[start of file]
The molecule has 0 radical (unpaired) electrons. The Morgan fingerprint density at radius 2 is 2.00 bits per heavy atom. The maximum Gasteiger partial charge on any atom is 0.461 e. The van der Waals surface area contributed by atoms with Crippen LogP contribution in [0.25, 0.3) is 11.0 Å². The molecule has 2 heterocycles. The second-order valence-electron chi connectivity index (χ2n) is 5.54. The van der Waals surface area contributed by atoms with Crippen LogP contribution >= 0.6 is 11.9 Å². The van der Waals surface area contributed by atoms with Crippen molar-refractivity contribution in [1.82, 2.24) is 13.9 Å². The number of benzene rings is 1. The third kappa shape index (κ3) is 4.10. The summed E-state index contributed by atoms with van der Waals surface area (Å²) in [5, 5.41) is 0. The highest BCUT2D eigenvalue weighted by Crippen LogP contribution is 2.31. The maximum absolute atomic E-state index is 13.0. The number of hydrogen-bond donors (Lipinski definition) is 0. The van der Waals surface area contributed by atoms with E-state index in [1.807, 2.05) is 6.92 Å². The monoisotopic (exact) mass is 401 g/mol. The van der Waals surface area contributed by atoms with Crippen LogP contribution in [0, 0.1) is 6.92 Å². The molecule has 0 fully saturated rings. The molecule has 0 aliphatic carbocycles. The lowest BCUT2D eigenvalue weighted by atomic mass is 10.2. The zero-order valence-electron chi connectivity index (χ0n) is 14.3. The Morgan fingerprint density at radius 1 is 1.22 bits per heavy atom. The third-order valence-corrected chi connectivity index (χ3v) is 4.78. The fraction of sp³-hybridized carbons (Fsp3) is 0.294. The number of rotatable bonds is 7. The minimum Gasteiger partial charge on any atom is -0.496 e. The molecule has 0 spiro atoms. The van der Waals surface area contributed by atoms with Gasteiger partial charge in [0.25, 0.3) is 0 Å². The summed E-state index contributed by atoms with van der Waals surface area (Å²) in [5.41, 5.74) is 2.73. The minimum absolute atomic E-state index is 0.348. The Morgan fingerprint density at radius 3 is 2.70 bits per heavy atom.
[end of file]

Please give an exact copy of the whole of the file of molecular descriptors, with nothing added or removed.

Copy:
The molecule has 0 radical (unpaired) electrons. The Morgan fingerprint density at radius 2 is 2.00 bits per heavy atom. The maximum Gasteiger partial charge on any atom is 0.461 e. The van der Waals surface area contributed by atoms with Crippen LogP contribution in [0.25, 0.3) is 11.0 Å². The molecule has 2 heterocycles. The second-order valence-electron chi connectivity index (χ2n) is 5.54. The van der Waals surface area contributed by atoms with Crippen LogP contribution >= 0.6 is 11.9 Å². The van der Waals surface area contributed by atoms with Crippen molar-refractivity contribution in [1.82, 2.24) is 13.9 Å². The number of benzene rings is 1. The third kappa shape index (κ3) is 4.10. The summed E-state index contributed by atoms with van der Waals surface area (Å²) in [5, 5.41) is 0. The highest BCUT2D eigenvalue weighted by Crippen LogP contribution is 2.31. The maximum absolute atomic E-state index is 13.0. The number of hydrogen-bond donors (Lipinski definition) is 0. The van der Waals surface area contributed by atoms with E-state index in [1.807, 2.05) is 6.92 Å². The monoisotopic (exact) mass is 401 g/mol. The van der Waals surface area contributed by atoms with Crippen LogP contribution in [0, 0.1) is 6.92 Å². The molecule has 0 fully saturated rings. The molecule has 0 aliphatic carbocycles. The lowest BCUT2D eigenvalue weighted by atomic mass is 10.2. The zero-order valence-electron chi connectivity index (χ0n) is 14.3. The Morgan fingerprint density at radius 1 is 1.22 bits per heavy atom. The third-order valence-corrected chi connectivity index (χ3v) is 4.78. The fraction of sp³-hybridized carbons (Fsp3) is 0.294. The number of rotatable bonds is 7. The minimum Gasteiger partial charge on any atom is -0.496 e. The molecule has 0 spiro atoms. The van der Waals surface area contributed by atoms with Gasteiger partial charge in [0.25, 0.3) is 0 Å². The summed E-state index contributed by atoms with van der Waals surface area (Å²) in [5.41, 5.74) is 2.73. The minimum absolute atomic E-state index is 0.348. The Morgan fingerprint density at radius 3 is 2.70 bits per heavy atom.